Can CDL Drivers Claim Personal Sovereignty Rights?

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Daniel B.'s Comment
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Doing a little digging on the net, the number of miles exempted from logging seems to be 100, not 150 miles. If something has changed, where the exemption is now 150 miles, could you give me a citation for that? That would make a huge difference, as google maps seems to say that the **road** miles distance from Roseville, CA to Reno, NV is 115 miles (so air miles should be less). Thanks again for your help.



Why did you use the example Roseville, CA to Reno, NV? Do you live in Roseville?


Daniel B, yes, I live and work in Roseville. Actually, I just looked up the latitude and longitude coordinates for both Roseville, CA and Reno, NV on Google. I then went to the NOAA site that gives the distance between the two sets of coordinates, and found there was 83 nautical miles between the two cities. However, I'm sure they'd find a way to nail you for that, so it's best to just do your logbooks, and be done with it.

PS: Watch out for that CHP scale/inspection station at Donner Summit. The cop in the jumpsuit is a first-class butthead. On the other hand, the CHP scale/inspection station between Sac and Fairfield was very polite. When I got the right-arrow to pull over, a cop came out and apologized that the arrow was stuck from the previous truck.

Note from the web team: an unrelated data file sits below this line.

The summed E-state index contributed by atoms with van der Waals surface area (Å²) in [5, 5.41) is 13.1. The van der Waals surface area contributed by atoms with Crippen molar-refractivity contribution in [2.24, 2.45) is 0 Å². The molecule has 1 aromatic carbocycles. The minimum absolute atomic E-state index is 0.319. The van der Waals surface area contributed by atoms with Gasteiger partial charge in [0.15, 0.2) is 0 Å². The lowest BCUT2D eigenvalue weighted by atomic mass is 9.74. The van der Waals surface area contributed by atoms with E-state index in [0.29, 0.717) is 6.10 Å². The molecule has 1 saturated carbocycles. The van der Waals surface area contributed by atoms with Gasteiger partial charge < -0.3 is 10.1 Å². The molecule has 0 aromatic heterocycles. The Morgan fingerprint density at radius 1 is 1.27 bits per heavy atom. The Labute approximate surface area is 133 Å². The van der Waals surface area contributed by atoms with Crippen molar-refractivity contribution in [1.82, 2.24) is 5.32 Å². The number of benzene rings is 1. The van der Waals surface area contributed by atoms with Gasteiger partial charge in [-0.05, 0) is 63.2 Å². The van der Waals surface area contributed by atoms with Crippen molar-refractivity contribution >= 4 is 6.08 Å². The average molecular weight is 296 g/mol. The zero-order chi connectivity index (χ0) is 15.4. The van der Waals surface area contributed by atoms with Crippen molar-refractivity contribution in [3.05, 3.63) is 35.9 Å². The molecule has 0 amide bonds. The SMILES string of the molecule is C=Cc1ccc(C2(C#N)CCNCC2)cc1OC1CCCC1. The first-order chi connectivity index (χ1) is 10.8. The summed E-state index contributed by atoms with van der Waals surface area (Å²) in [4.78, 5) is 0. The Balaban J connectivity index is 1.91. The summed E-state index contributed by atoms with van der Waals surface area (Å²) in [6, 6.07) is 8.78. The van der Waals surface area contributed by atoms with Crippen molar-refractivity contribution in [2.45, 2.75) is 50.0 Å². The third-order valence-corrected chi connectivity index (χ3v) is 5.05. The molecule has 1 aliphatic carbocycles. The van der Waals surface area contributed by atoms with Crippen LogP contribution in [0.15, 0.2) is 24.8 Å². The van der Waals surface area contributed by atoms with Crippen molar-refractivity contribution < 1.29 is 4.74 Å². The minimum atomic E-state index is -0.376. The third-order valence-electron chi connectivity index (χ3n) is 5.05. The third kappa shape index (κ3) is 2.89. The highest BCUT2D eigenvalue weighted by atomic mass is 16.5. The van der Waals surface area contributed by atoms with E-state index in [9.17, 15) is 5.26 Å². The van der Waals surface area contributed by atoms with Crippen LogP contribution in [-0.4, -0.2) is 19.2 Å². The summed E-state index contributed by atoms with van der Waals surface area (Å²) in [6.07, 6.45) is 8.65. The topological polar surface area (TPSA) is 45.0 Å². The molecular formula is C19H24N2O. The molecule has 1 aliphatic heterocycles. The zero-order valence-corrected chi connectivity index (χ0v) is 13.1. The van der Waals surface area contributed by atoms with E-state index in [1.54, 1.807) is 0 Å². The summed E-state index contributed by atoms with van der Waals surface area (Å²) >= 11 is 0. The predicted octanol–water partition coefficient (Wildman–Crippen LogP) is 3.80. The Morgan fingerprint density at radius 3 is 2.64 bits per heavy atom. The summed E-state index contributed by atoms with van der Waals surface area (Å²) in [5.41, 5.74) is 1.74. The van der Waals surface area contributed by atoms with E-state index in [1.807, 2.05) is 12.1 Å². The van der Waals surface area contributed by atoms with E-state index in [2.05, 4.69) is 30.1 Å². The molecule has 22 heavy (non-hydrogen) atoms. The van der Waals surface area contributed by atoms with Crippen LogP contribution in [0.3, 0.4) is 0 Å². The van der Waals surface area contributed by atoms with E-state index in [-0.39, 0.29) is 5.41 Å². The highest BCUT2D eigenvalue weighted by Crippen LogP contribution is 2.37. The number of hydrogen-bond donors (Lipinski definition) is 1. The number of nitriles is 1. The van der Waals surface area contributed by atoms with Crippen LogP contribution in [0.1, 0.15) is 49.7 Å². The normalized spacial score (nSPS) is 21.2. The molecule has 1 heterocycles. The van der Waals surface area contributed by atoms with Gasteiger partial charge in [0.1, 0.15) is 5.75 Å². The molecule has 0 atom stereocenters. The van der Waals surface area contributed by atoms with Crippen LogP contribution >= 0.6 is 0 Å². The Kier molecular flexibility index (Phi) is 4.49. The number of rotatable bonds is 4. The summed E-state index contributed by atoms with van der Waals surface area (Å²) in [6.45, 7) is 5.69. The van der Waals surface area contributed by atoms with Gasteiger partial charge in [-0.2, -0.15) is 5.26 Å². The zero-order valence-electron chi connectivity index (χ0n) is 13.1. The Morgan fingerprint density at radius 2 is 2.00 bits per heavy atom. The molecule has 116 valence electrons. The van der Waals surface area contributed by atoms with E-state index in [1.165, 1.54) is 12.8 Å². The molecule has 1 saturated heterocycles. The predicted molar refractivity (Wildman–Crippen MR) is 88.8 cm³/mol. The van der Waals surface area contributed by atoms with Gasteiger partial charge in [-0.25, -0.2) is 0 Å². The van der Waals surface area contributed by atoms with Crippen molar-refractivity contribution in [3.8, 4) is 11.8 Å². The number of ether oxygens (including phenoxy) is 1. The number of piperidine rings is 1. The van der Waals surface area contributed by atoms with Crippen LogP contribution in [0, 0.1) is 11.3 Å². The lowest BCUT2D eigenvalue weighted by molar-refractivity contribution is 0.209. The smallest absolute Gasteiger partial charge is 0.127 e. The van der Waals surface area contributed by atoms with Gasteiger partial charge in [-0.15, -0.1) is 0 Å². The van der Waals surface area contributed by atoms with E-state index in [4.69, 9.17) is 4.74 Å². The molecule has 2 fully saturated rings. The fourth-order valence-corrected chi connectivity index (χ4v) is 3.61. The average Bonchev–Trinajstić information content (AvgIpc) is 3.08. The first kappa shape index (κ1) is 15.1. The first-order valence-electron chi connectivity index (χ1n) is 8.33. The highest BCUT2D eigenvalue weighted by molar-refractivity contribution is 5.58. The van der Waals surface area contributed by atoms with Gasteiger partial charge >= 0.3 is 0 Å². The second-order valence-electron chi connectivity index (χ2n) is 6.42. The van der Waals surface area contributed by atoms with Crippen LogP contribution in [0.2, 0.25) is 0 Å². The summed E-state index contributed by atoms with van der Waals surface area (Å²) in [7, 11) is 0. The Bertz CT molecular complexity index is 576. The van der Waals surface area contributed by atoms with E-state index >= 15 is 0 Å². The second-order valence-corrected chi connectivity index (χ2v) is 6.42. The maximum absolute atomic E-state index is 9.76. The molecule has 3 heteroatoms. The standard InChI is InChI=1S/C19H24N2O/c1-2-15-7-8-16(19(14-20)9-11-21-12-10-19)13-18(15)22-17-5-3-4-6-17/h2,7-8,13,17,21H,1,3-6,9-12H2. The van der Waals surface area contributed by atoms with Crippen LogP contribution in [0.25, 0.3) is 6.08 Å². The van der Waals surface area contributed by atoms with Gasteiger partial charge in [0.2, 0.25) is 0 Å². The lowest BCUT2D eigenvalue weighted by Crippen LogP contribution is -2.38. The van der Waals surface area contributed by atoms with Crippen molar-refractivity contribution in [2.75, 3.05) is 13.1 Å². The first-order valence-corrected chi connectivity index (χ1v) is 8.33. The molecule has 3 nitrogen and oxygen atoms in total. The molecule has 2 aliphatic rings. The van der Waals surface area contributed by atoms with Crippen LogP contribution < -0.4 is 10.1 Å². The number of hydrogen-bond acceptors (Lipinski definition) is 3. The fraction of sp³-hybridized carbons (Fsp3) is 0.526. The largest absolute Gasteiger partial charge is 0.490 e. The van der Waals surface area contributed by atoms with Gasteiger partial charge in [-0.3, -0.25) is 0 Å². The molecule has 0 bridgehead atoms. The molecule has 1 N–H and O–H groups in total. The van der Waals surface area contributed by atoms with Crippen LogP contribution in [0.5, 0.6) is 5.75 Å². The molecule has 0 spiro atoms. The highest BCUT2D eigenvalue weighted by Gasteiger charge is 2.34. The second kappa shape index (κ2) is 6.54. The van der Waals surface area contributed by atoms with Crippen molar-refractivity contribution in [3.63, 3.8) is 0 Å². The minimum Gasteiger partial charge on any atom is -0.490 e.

Haha wow man! We are like neighbors. I live in Antelope, off exit 100 on 80. Been here for 21 years now. I used to work at that Lowes on pleasant grove in Roseville for 3 years and at the sams club in Roseville.


A written or electronic record of a driver's duty status which must be maintained at all times. The driver records the amount of time spent driving, on-duty not driving, in the sleeper berth, or off duty. The enforcement of the Hours Of Service Rules (HOS) are based upon the entries put in a driver's logbook.

Jersey Mike's Comment
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Perhaps some of you have heard of car drivers claiming "the common law right to travel", and signing tickets with "without prejudice, all common law rights reserved, no contract" above their signature on the ticket. CDL drivers are,of course, "driving in commerce", so I'm wondering whether or not they can do the sorts of things I mentioned.

In short: No.

The "personal sovereignty" theory has no legal basis. Every court that has dealt with the issue has rejected these contentions, most frequently in the context of tax cases. You may recall actor Wesley Snipes tried this approach to evade federal taxes; he got three years in the slammer.

If you would like to see how much credence a federal appellate court gives to this argument, check out United States v. Schneider (no, not the trucking company), 910 F.2d 1569 (7th Cir. 1990). Courts usually come down hard pretty hard on "sovereign citizen" defendants. To quote influential 7th Circuit Judge Richard Posner in Schneider: "Persons who do not merely violate the law, but flout it, can expect to be punished more severely than persons who do not thus season their criminality with effrontery."